On reflection, I realized the difference in the meal I prepared and what a professional chef, Kookie, prepared. I looked at the difference between a solid “B” and a “memorable dining experience.” It was all in the attention to detail in the preparation and planning. Everything was carefully planned, there was no “winging it.” Everything was written down–the menu, the recipes, the serving dishes. Everything was designed around creating a memorable experience for the guests–the diners.

Kookie had a lot of world class chefs as friends. I got to observe what they did, how they planned and prepared, their attention to the customer experience, their attention to every detail. None of them every winged it. They had documented plans–menus, recipes, etc.

On reflection I realized the difference between how professional chefs create extraordinary dining experiences, and how “good cooks” operate.

The difference is profound. My food was good, Kookie’s would have had a depth of flavor and texture I could have never imagined. The way everything was put together and presented would have been profoundly different than the meal I assembled. The visual experiences, the dishes/cutlery, the complementary dishes would have built on the experience. The experience would have been very different.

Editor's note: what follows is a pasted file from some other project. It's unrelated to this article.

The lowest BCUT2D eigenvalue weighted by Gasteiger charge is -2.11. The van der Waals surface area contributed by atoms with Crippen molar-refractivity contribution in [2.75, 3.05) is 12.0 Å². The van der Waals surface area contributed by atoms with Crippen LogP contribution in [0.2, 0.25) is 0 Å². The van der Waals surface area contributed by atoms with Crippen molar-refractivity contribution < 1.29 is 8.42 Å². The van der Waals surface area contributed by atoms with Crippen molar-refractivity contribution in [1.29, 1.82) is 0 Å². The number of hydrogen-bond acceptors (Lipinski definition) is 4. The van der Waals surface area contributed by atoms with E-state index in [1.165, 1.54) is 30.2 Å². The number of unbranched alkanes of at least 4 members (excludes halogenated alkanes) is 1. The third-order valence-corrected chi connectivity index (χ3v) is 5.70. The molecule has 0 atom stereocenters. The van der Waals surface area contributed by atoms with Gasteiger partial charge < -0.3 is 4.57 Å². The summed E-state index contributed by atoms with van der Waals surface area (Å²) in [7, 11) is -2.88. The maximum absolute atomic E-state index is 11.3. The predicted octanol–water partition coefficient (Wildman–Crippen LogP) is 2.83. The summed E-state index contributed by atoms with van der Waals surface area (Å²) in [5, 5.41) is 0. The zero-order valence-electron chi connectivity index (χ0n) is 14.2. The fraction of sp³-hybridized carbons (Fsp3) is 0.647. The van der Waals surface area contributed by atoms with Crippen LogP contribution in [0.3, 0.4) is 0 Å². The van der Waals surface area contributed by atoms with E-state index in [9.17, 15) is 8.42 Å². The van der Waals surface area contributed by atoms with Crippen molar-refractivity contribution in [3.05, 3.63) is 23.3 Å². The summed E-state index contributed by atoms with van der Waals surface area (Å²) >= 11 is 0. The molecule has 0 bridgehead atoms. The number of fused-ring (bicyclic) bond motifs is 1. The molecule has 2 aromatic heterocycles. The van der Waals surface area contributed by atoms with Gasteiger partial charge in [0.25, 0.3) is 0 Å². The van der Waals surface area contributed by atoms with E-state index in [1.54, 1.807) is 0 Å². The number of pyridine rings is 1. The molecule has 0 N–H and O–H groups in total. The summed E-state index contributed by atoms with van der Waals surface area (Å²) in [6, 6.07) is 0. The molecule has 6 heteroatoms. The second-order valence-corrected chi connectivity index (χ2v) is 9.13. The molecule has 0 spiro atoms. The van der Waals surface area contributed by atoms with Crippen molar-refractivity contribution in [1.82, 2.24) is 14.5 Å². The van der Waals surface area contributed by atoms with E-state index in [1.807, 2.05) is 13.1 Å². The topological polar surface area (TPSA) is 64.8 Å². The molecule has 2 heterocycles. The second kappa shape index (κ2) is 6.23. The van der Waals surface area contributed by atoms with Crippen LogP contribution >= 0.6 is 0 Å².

I realized what separates professional chefs and the dining experiences they create from good cooks. They design the experience with the customer at the center of what they seek to do. They plan what they want to accomplish and how. They keep themselves focused by creating a written menu, more for themselves than the customer. They have recipes prepared and tailored for the experience they want to create. And they execute their plan with precision.

And they do this for every meal, whether a simple meal for two or a banquet for 100’s.

As much I focus on planning, preparation and sharp execution in sales, sometimes I forget what it really means and why it’s so important.

Doing something very different, like cooking, can actually remind us of the importance of these activities. It’s the difference between an OK performance and an extraordinary customer experience.

If you want to test this, go have dinner at an extraordinary restaurant. After your meal, ask to go to the kitchen. You will discover there is a board with the menus, there are recipes for each dish that will be prepared, there is a plan–even a diagram for how the food will be presented. You will discover the best chefs plan and prepare for every meal and the total customer experience. And that’s what makes them professionals.

Look at any great professional, whether a chef, a professional athlete/team, actor, or even a great sales person. The difference between being good and great is planning and preparation. It’s an attention to detail and the total customer experience. And then it’s an ability to execute on all of these.